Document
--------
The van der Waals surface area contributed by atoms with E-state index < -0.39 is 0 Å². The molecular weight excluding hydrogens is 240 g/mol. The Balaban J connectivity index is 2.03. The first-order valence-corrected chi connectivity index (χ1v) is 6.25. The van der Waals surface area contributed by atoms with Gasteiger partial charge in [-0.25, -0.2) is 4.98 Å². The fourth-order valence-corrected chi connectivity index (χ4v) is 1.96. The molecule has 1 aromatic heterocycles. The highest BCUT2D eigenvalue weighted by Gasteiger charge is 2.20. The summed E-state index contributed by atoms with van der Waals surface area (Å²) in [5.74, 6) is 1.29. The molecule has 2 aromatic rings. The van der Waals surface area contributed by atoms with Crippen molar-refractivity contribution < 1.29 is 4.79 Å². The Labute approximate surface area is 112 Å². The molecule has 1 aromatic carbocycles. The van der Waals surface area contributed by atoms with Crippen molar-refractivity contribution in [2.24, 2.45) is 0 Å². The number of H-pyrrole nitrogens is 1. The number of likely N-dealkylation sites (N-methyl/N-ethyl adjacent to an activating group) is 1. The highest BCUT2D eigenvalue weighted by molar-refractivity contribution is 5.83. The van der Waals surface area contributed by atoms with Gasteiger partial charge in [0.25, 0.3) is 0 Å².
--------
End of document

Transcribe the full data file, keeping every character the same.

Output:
The van der Waals surface area contributed by atoms with E-state index < -0.39 is 0 Å². The molecular weight excluding hydrogens is 240 g/mol. The Balaban J connectivity index is 2.03. The first-order valence-corrected chi connectivity index (χ1v) is 6.25. The van der Waals surface area contributed by atoms with Gasteiger partial charge in [-0.25, -0.2) is 4.98 Å². The fourth-order valence-corrected chi connectivity index (χ4v) is 1.96. The molecule has 1 aromatic heterocycles. The highest BCUT2D eigenvalue weighted by Gasteiger charge is 2.20. The summed E-state index contributed by atoms with van der Waals surface area (Å²) in [5.74, 6) is 1.29. The molecule has 2 aromatic rings. The van der Waals surface area contributed by atoms with Crippen molar-refractivity contribution < 1.29 is 4.79 Å². The Labute approximate surface area is 112 Å². The molecule has 1 aromatic carbocycles. The van der Waals surface area contributed by atoms with Crippen molar-refractivity contribution in [2.24, 2.45) is 0 Å². The number of H-pyrrole nitrogens is 1. The number of likely N-dealkylation sites (N-methyl/N-ethyl adjacent to an activating group) is 1. The highest BCUT2D eigenvalue weighted by molar-refractivity contribution is 5.83. The van der Waals surface area contributed by atoms with Gasteiger partial charge in [0.25, 0.3) is 0 Å².